A Kurdish official, watching the spectacle of Chalabi’s entrance, made sure I understood that the I.N.C. leader had not been invited to the lunch. I asked him if he thought Chalabi had a future in the post-Saddam Iraq. “Never count out Ahmad,” this official said, wearily. Chalabi has been cryptic about his plans, but earlier in the week he told me, adamantly, that Iraqis, and not Americans, will run postwar Iraq. Of the role that he and the I.N.C. will play in Iraq, he said, “We’ll be in Baghdad.” (At the end of last week, reports were circulating in Washington that gave Chalabi a role in the interim government to be set up shortly in American-controlled southern Iraq.)
The lobby outside the Ashur Hotel’s conference room was now filled with gunslingers, many of them armed with Kalashnikovs and sniper rifles, stone-faced veterans of violent, covert episodes. They were all drinking tea, using dainty spoons to stir in sugar. They soon had more visitors: the men who guard Abdulaziz al-Hakim, an important figure in the Supreme Council for Islamic Revolution in Iraq, or sciri. Hakim-he is the brother of Ayatollah Muhammad Bakr al-Hakim, the exiled head of sciri-is a leader of the Shiite resistance; he swept in to the hotel wearing the robes of a mullah and an expression of beatific calm. His bodyguards, who are thought to have been trained by the Iranian Revolutionary Guards, were bearded and tieless. The Kurdish peshmerga eyed them mistrustfully.
While the purpose of the morning meeting was to solidify a united front of Kurdish military forces under American command, I later learned that the afternoon was devoted to persuading these Shiites to join this newly unified opposition, even though it meant a temporary alliance with the Americans. (Although the Shiites are Iraqi, they were opposed to the war, and were resisting the idea of an alliance.) Nawshirwan Mustafa Amin, the Kurdish guerrilla leader, later told me how he had tried to convince the Shiites. “In 1919, we Kurds made a mistake,” he said. “The British Army came to Kurdistan, and we fought them until 1931. The Shiites in the south also had a war with the British. At the same time, the Arabs-the Sunni Arabs in the middle of the country-became powerful in the central government. So we told the Shiites, ‘Don’t make the same mistake twice. Don’t leave yourself out. You should participate in the reshaping of the Iraqi state.’ ” The Shiites told the Kurds that they would consider the message. (Baghdad had apparently received the message as well. A few hours after the meeting, a purported spokesman for Saddam warned Talabani not to side with the Americans, declaring, “I am bound by principle, morality, and the constitution to warn you of the danger of this game.”)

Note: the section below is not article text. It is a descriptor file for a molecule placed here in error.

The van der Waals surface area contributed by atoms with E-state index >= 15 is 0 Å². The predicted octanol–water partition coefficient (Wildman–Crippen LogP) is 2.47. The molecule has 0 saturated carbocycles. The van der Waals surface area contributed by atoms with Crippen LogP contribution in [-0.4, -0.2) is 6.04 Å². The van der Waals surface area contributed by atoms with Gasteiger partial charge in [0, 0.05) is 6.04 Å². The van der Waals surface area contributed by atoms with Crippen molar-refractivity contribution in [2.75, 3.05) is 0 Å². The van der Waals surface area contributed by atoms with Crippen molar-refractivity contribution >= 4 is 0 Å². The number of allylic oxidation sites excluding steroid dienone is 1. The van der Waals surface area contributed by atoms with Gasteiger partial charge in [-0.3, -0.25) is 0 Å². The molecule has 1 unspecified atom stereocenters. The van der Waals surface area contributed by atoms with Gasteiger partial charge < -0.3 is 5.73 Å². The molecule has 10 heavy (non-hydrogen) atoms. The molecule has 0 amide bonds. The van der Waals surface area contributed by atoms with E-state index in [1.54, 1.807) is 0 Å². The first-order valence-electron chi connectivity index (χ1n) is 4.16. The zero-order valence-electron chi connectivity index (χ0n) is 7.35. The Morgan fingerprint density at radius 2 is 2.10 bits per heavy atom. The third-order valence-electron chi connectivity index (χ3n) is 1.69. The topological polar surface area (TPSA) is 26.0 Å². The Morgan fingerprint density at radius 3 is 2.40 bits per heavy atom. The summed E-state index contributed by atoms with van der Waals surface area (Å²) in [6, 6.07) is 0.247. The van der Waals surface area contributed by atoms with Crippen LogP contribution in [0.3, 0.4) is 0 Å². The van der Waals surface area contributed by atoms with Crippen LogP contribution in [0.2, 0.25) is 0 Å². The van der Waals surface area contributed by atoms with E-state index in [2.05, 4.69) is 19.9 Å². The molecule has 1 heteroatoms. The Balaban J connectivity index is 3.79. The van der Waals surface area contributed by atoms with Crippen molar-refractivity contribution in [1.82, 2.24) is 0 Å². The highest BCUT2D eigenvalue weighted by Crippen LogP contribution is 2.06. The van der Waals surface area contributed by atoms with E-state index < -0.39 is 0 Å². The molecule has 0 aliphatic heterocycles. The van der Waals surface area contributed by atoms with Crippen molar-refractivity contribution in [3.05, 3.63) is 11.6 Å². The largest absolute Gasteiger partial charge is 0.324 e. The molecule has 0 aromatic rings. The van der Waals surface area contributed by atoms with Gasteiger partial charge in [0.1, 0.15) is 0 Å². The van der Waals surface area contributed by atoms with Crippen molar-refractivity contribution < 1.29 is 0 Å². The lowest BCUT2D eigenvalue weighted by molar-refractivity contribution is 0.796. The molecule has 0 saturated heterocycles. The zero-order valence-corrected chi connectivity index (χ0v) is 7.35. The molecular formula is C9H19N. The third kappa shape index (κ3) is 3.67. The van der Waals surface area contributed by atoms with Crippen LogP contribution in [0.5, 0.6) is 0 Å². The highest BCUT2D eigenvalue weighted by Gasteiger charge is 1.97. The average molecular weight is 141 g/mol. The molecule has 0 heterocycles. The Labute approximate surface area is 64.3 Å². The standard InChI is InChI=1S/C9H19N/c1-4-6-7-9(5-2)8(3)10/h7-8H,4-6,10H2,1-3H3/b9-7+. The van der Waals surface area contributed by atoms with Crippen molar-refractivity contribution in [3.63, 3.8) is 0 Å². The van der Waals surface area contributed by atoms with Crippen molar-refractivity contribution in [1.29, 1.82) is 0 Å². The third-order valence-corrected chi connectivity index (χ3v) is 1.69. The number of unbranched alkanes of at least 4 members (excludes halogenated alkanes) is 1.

The meeting broke up at 5 p.m. Chalabi said nothing to the reporters still at the hotel, but one of his deputies, Madhur Shawkat, said, “The coming days should bring pleasant news from the south.” Talabani was more straightforward, although not specific. “You will see a united opposition operating on behalf of the Iraqi people,” he said.
One of Talabani’s aides, assiduous about keeping the press safe and content, asked me if I needed a ride back to Sulaimaniya. Talabani himself had stepped away for a moment. He stood at the edge of the pool, speaking on his satellite phone. He appeared to be in distress. “No,” he said. “No. I told them not to go there.” He ended the call, and told us that Kaveh Golestan, a friend of the Kurds, had been killed by a land mine at Kifri. He was fifty-two years old.